Forgetting Is a Feature, Not a Bug: How the Brain ‘Grasps’ New Concepts
The way teaching is typically done just doesn’t match how the brain actually learns.
“Our approach to teaching is based on the assumption that the teacher has a pen and the student's brain is a sheet of paper. That’s actually wrong,” says Sanjay Sarma, a professor and the vice president for open learning at MIT.
Instead, he likens good teaching to growing a plant. “We’re forming a model of the world, and the professor and everything else is in the service of that plant that is growing.”
Sarma just co-wrote a new book called “Grasp: The Science Transforming How We Learn.” It’s full of surprising truths about how the brain works when it comes to understanding new concepts.
Take how memory works, for instance. Forgetting is a key strength of the brain, even though it has to be fought against by teachers, he says.
“It's a very natural instinct to forget things,” says Sarma. “Forgetting is a very important step in the pathway to learning. And this might all seem very strange and mystical and mysterious, but it turns out this is a basic fact in neuroscience.”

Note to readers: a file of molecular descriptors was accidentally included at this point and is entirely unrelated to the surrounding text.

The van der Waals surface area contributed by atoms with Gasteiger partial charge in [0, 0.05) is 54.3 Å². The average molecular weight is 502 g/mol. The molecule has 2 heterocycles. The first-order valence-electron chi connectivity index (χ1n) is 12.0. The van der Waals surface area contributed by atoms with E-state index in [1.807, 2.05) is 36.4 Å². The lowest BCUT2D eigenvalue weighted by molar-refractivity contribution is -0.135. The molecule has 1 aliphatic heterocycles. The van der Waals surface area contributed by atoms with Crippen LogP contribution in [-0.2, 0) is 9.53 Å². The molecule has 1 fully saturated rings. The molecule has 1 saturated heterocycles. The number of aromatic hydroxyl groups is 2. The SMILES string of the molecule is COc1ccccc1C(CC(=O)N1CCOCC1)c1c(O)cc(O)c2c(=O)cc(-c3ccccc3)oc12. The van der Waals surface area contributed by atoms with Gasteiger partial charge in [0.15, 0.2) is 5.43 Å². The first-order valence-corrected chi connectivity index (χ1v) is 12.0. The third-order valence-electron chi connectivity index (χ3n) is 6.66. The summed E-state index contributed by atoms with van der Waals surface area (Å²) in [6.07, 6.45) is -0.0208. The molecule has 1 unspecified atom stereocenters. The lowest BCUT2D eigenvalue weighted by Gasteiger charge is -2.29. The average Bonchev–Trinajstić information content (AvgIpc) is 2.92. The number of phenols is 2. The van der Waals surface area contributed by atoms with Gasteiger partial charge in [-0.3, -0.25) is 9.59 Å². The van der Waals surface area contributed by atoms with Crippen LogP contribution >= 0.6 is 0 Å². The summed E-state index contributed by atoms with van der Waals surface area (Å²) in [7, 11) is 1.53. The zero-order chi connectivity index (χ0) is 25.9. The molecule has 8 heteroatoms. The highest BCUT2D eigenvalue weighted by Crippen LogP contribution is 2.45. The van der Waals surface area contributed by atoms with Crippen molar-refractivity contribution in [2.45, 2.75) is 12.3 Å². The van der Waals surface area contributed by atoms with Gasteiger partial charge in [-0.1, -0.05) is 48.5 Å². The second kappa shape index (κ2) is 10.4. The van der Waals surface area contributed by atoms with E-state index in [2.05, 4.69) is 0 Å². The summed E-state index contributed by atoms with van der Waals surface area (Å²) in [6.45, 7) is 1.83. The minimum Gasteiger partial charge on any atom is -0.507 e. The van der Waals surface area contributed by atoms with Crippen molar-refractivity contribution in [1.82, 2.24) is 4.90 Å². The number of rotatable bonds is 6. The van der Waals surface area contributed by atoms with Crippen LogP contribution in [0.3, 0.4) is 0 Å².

That’s why professors need to space out lessons and reteach important material at intervals, he adds, to get past the tendency to forget.
Do you remember the temperature of the water when you washed your hands this morning, he asks? “You don’t because it’s useless information, unless it was an exception,” he says. “The reason the brain wants to forget stuff is most information is useless, but if it shows up two or three terms, the brain's like, ‘Oh my God, you know, I've got to remember this.’ So it is in fact, absolutely a feature, not a bug.”
Sarma is trained as a mechanical engineer, and he made a mark helping to develop RFID tags, sensors that are now common in retail and libraries to track items. And he says his research on the brain reminded him of what he knows about signal processing in electronics. “In signal processing, we call it a low pass filter,” he says, noting that things like a Zoom call continually edit out frequencies of sound that are considered noise and would interfere with hearing the voices of the participants.
Hear our conversation with Sarma on this week’s EdSurge Podcast. Find it on Apple Podcasts, Overcast, Spotify, Stitcher, Google Play Music, or wherever you listen to podcasts, or use the player on this page.